Being able to mechanically conduct a technique is important for establishing a combative base. However, being successful with a given technique requires a much greater level of understanding of its application. Every combative technique must be placed into its proper context with an awareness of time, space, and feeling (not intuitive but physical). To successfully strike an opponent you must be at the right distance to strike your target, moving in a space of time that constricts their ability to parry and/or attack, and be able to fall into that moment based not only on visual cues but also tactile ones.
All of this requires that techniques not be trained merely as mechanical exercises. Instead, techniques should be presented and trained within context. Ideally, with a partner who can give you the appropriate cues and force you to pay the appropriate consequence when you miss your beat.
Once you have the base motor skill for a given technique, it’s time to put that technique into an exemplary context. That context could be a movement into a particular distance (into striking range, to the right or left while in range, etc.), an action on the part of the opponent (lifting their sword upward, preparing to attack, attacking, etc.), or a contact sentiment (hardness of a parry, joining your sword, etc.).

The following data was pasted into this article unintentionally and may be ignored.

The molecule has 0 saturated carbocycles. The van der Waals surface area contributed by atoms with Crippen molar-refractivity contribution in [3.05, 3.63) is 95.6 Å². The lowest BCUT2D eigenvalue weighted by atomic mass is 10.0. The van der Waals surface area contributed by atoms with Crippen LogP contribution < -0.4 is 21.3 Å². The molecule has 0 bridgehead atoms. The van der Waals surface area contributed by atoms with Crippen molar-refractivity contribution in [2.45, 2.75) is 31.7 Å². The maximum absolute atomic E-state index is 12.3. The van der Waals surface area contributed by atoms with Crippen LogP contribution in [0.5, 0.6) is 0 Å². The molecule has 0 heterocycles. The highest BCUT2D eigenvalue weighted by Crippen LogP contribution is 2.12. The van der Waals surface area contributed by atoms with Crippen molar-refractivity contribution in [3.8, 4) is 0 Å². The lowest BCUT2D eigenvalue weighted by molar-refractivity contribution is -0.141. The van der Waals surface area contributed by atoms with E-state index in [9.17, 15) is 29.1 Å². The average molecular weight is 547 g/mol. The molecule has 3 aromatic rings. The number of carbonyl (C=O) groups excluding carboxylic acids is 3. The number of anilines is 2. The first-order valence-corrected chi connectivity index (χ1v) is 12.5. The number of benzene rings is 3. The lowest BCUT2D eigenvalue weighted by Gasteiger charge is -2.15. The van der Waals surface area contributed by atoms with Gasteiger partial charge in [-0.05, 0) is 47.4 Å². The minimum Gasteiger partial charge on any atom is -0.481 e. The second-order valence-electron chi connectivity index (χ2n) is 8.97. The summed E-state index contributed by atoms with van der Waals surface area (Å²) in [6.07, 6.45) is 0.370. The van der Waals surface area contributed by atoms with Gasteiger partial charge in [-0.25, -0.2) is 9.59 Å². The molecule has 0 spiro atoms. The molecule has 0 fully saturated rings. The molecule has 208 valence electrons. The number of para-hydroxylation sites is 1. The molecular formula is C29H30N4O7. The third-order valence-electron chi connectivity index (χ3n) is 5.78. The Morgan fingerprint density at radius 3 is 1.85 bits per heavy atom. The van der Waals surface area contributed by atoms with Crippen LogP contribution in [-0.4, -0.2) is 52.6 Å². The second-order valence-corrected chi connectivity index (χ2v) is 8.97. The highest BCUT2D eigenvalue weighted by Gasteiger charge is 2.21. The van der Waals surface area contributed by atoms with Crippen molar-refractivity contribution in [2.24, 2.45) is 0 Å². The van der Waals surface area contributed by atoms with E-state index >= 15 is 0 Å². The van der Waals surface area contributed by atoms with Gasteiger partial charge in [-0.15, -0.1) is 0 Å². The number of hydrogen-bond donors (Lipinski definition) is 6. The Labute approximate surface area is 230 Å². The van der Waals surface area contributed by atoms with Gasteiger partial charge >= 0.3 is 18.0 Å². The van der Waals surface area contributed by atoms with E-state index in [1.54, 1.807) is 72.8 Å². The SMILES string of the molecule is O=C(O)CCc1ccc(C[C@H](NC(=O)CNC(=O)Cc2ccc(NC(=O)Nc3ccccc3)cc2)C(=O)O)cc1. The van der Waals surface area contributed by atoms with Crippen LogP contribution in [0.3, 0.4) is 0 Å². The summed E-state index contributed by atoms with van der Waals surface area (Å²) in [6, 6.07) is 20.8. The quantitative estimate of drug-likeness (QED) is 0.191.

Start with a simple environment for the cue where you have either the cue or its absence. Once the technique can be done reliably in the single cue environment you can bring in other cues to prompt other techniques. In this way you are practicing two (or more) actions: If cue A, then technique A; If cue B, then technique B.
Training multiple techniques at a a time aids in the retention of individual techniques, helps you bridge those techniques into the combative environment, and helps you better understand the underlying principles of the movement.
Combat is a consequence-rich environment. If you make the wrong action at the wrong time you tend to pay the price relatively quickly. It’s important that this consequence live within the training environment as well. The second part of cueing is what happens after the cue. A partner must know how to test the outcome environment to truly reinforce good technique. If you parry at the wrong time, you should get hit. If you attempt to strike at the wrong moment, it should fail.
It is often more powerful to instruct the partner of the person practicing a given technique than the student directly. If the partner can cue well and give immediate consequence for incorrect action then the context itself shapes the learner, which better prepares them for the real thing.